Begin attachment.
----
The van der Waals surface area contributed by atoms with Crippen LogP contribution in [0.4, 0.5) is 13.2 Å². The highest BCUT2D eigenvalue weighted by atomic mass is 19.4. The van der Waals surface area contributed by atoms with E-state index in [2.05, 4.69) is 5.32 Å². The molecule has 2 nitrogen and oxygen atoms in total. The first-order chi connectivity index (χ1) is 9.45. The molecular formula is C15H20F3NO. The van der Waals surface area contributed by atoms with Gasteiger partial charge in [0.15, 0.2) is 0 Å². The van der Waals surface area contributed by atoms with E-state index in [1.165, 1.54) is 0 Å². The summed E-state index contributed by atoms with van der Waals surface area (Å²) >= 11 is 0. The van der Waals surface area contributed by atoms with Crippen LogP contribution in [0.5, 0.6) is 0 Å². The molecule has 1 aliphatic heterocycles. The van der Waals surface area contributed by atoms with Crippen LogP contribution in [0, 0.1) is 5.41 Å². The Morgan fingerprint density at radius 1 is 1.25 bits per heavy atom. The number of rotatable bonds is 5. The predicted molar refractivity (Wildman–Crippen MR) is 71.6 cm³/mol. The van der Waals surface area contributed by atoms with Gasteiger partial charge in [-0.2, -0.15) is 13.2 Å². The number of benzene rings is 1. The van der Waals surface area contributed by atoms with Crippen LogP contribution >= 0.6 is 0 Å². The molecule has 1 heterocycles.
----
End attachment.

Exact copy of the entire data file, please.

The van der Waals surface area contributed by atoms with Crippen LogP contribution in [0.4, 0.5) is 13.2 Å². The highest BCUT2D eigenvalue weighted by atomic mass is 19.4. The van der Waals surface area contributed by atoms with E-state index in [2.05, 4.69) is 5.32 Å². The molecule has 2 nitrogen and oxygen atoms in total. The first-order chi connectivity index (χ1) is 9.45. The molecular formula is C15H20F3NO. The van der Waals surface area contributed by atoms with Gasteiger partial charge in [0.15, 0.2) is 0 Å². The van der Waals surface area contributed by atoms with E-state index in [1.165, 1.54) is 0 Å². The summed E-state index contributed by atoms with van der Waals surface area (Å²) >= 11 is 0. The van der Waals surface area contributed by atoms with Crippen LogP contribution in [0.5, 0.6) is 0 Å². The molecule has 1 aliphatic heterocycles. The van der Waals surface area contributed by atoms with Crippen LogP contribution in [0, 0.1) is 5.41 Å². The Morgan fingerprint density at radius 1 is 1.25 bits per heavy atom. The number of rotatable bonds is 5. The predicted molar refractivity (Wildman–Crippen MR) is 71.6 cm³/mol. The van der Waals surface area contributed by atoms with Gasteiger partial charge in [-0.2, -0.15) is 13.2 Å². The number of benzene rings is 1. The van der Waals surface area contributed by atoms with Crippen LogP contribution >= 0.6 is 0 Å². The molecule has 1 heterocycles.